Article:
Thermostat Setback Studies
Yes, real homes behave in more complex ways than my calculations allow for, but the above scenarios capture the basic physics involved. To verify that this actually happens in homes, all I really need to say is:
Michael Blasnik has done multiple studies and found that thermostat setbacks save energy and money.
In case you don’t recognize the name, Michael Blasnik is your go-to guy when you need residential energy data. I wrote a couple articles about a big study he did with Advanced Energy in 2009 (one on REM/Rate and another on radiant barriers). He’s been in this field as long as I might’ve been had I figured out what I wanted to do right after college (early ’80s) and he knows his stuff. I mean, he really, really knows his stuff.
The table below shows the results of 7 studies that he conducted for a gas utility company in the northeast US (first 7 rows) and one study done by another group (RLW Analytics, last row). As you can see, the savings are significant, and these numbers are the incremental savings. That is, they’re the savings that can be attributed to that measure only after accounting for the effects of the other measures taken to improve the homes in the studies. The percent savings range from 5.0% to 8.2%.
In addition to Michael Blasnik’s work, there are plenty of other studies available, and Canadian engineer Robert Bean, has compiled a list of 22 of them. Check out his comments about programmable thermostats preceding the list on the Healthy Heating website.
I like to consider new information and question what I think I know about the world. When warranted, I’ll change my views to incorporate the new information and replace old views. The introduction of the Nest Learning Thermostat last fall gave me a chance to look at the argument against using thermostat setbacks.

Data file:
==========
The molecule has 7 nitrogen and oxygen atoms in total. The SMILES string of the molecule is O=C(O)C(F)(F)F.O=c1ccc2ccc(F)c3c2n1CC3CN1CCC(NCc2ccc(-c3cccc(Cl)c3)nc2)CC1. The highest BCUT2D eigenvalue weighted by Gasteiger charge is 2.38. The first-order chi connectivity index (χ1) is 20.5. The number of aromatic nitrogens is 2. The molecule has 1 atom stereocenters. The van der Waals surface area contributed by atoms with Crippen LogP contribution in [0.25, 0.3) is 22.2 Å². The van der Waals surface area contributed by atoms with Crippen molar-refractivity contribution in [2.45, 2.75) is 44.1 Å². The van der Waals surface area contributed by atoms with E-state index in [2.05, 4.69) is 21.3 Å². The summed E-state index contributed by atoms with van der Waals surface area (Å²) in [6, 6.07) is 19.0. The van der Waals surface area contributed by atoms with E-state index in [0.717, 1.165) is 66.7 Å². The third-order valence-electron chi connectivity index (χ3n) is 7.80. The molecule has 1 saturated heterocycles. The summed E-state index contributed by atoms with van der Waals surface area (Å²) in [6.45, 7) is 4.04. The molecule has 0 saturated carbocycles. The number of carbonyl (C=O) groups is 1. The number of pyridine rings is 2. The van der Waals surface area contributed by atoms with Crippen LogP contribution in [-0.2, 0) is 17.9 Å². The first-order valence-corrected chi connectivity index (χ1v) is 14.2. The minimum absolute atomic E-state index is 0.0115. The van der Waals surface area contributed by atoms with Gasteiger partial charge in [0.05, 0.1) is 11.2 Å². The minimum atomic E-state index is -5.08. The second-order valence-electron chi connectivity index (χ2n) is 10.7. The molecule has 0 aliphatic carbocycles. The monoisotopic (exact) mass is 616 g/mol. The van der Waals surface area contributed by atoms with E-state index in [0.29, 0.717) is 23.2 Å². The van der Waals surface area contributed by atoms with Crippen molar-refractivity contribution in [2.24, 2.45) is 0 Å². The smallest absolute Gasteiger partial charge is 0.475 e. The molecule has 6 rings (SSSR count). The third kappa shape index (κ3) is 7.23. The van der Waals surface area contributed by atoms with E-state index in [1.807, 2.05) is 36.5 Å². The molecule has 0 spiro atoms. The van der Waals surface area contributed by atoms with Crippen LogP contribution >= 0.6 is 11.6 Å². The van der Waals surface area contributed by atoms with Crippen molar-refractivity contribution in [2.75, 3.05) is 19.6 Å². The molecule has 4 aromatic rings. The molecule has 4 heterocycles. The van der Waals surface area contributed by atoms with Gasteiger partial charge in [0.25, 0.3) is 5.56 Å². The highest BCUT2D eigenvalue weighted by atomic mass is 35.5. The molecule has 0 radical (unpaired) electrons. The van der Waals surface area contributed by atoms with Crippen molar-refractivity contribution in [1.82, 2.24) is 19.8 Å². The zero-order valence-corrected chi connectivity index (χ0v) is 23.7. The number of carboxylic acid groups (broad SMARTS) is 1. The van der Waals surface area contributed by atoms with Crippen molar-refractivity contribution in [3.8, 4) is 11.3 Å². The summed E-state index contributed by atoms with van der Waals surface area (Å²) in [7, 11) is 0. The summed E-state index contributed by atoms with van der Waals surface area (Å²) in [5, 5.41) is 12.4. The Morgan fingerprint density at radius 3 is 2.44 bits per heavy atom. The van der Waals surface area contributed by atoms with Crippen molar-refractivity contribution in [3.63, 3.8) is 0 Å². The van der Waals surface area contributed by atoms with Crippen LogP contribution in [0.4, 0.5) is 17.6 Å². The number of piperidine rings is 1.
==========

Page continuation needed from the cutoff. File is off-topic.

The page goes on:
Yes, it’s true you have to consider the equipment because if recovering from a thermostat setback means that your heat pump kicks the electric resistance heat on, your bill may be higher. Right-sized heating and cooling equipment and equipment that can adjust its capacity to meet the loads also impact the effectiveness of setbacks. So does a lot of thermal mass in homes (though most furniture doesn’t have a lot of thermal mass). Is it possible that setbacks won’t save money for you? Absolutely. The title of this article refers to the general case, though, and for a great many homes, thermostat setbacks can save energy.
My first reaction to people who say that thermostat setbacks don’t work has been to say that they need to go back and study the basic physics of heat transfer. After going through all this, that’s still my view. Yes, if you have a right-sized heating and cooling system, you need to be careful with setbacks because the house may not heat up or cool down quickly enough when coming out of setback. But to recommend that no one will ever save energy with setbacks is foolish.
Allison A. Bailes III, PhD is a speaker, writer, building science consultant, and the founder of Energy Vanguard in Decatur, Georgia. He has a doctorate in physics and writes the Energy Vanguard Blog. He also has written a book on building science. You can follow him on Twitter at @EnergyVanguard.